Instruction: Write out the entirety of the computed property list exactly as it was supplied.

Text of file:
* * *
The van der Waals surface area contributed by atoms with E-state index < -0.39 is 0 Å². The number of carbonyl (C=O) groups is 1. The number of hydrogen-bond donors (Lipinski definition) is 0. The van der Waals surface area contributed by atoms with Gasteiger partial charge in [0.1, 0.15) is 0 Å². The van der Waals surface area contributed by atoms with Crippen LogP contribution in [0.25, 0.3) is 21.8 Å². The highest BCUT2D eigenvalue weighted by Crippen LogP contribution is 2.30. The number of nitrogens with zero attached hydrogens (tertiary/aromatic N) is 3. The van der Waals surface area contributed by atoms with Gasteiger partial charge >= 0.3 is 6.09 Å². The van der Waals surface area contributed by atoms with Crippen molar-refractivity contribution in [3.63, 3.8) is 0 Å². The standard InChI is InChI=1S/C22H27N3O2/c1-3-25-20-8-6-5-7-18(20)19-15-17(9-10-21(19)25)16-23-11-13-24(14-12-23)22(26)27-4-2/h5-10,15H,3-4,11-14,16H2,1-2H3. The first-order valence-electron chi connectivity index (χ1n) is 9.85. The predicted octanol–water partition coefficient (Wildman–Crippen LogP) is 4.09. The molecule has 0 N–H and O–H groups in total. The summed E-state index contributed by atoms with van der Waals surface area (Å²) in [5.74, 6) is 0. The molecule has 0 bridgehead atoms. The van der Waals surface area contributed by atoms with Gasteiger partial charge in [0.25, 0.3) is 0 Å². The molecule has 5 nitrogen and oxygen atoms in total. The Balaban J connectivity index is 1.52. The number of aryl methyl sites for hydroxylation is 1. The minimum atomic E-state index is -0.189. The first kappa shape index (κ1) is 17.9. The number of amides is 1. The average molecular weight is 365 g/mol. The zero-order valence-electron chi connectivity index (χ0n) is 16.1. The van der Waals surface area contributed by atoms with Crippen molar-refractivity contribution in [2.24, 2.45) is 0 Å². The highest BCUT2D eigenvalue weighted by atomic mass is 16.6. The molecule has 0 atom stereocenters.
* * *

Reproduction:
The van der Waals surface area contributed by atoms with E-state index < -0.39 is 0 Å². The number of carbonyl (C=O) groups is 1. The number of hydrogen-bond donors (Lipinski definition) is 0. The van der Waals surface area contributed by atoms with Gasteiger partial charge in [0.1, 0.15) is 0 Å². The van der Waals surface area contributed by atoms with Crippen LogP contribution in [0.25, 0.3) is 21.8 Å². The highest BCUT2D eigenvalue weighted by Crippen LogP contribution is 2.30. The number of nitrogens with zero attached hydrogens (tertiary/aromatic N) is 3. The van der Waals surface area contributed by atoms with Gasteiger partial charge >= 0.3 is 6.09 Å². The van der Waals surface area contributed by atoms with Crippen molar-refractivity contribution in [3.63, 3.8) is 0 Å². The standard InChI is InChI=1S/C22H27N3O2/c1-3-25-20-8-6-5-7-18(20)19-15-17(9-10-21(19)25)16-23-11-13-24(14-12-23)22(26)27-4-2/h5-10,15H,3-4,11-14,16H2,1-2H3. The first-order valence-electron chi connectivity index (χ1n) is 9.85. The predicted octanol–water partition coefficient (Wildman–Crippen LogP) is 4.09. The molecule has 0 N–H and O–H groups in total. The summed E-state index contributed by atoms with van der Waals surface area (Å²) in [5.74, 6) is 0. The molecule has 0 bridgehead atoms. The van der Waals surface area contributed by atoms with Gasteiger partial charge in [0.25, 0.3) is 0 Å². The molecule has 5 nitrogen and oxygen atoms in total. The Balaban J connectivity index is 1.52. The number of aryl methyl sites for hydroxylation is 1. The minimum atomic E-state index is -0.189. The first kappa shape index (κ1) is 17.9. The number of amides is 1. The average molecular weight is 365 g/mol. The zero-order valence-electron chi connectivity index (χ0n) is 16.1. The van der Waals surface area contributed by atoms with Crippen molar-refractivity contribution in [2.24, 2.45) is 0 Å². The highest BCUT2D eigenvalue weighted by atomic mass is 16.6. The molecule has 0 atom stereocenters.